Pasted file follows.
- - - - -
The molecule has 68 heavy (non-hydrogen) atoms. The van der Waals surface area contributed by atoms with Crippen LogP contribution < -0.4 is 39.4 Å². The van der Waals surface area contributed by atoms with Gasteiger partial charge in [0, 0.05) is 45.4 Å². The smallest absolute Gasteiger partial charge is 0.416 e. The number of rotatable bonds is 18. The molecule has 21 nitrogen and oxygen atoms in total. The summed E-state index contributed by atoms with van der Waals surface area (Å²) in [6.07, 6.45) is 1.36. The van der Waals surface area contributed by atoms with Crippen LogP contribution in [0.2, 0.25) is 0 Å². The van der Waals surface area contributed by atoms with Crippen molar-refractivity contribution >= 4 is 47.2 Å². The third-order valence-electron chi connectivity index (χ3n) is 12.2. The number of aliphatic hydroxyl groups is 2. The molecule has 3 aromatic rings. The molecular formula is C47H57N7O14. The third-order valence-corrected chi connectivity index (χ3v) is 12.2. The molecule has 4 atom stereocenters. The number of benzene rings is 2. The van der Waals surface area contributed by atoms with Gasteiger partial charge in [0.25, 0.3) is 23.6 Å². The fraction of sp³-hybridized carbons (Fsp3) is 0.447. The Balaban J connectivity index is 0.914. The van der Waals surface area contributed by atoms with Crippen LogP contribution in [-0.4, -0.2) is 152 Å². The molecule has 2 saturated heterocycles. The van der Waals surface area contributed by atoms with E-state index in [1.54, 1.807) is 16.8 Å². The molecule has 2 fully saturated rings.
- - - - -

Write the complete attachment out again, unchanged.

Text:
The molecule has 68 heavy (non-hydrogen) atoms. The van der Waals surface area contributed by atoms with Crippen LogP contribution < -0.4 is 39.4 Å². The van der Waals surface area contributed by atoms with Gasteiger partial charge in [0, 0.05) is 45.4 Å². The smallest absolute Gasteiger partial charge is 0.416 e. The number of rotatable bonds is 18. The molecule has 21 nitrogen and oxygen atoms in total. The summed E-state index contributed by atoms with van der Waals surface area (Å²) in [6.07, 6.45) is 1.36. The van der Waals surface area contributed by atoms with Crippen LogP contribution in [0.2, 0.25) is 0 Å². The van der Waals surface area contributed by atoms with Crippen molar-refractivity contribution >= 4 is 47.2 Å². The third-order valence-electron chi connectivity index (χ3n) is 12.2. The number of aliphatic hydroxyl groups is 2. The molecule has 3 aromatic rings. The molecular formula is C47H57N7O14. The third-order valence-corrected chi connectivity index (χ3v) is 12.2. The molecule has 4 atom stereocenters. The number of benzene rings is 2. The van der Waals surface area contributed by atoms with Gasteiger partial charge in [0.25, 0.3) is 23.6 Å². The fraction of sp³-hybridized carbons (Fsp3) is 0.447. The Balaban J connectivity index is 0.914. The van der Waals surface area contributed by atoms with Crippen LogP contribution in [-0.4, -0.2) is 152 Å². The molecule has 2 saturated heterocycles. The van der Waals surface area contributed by atoms with E-state index in [1.54, 1.807) is 16.8 Å². The molecule has 2 fully saturated rings.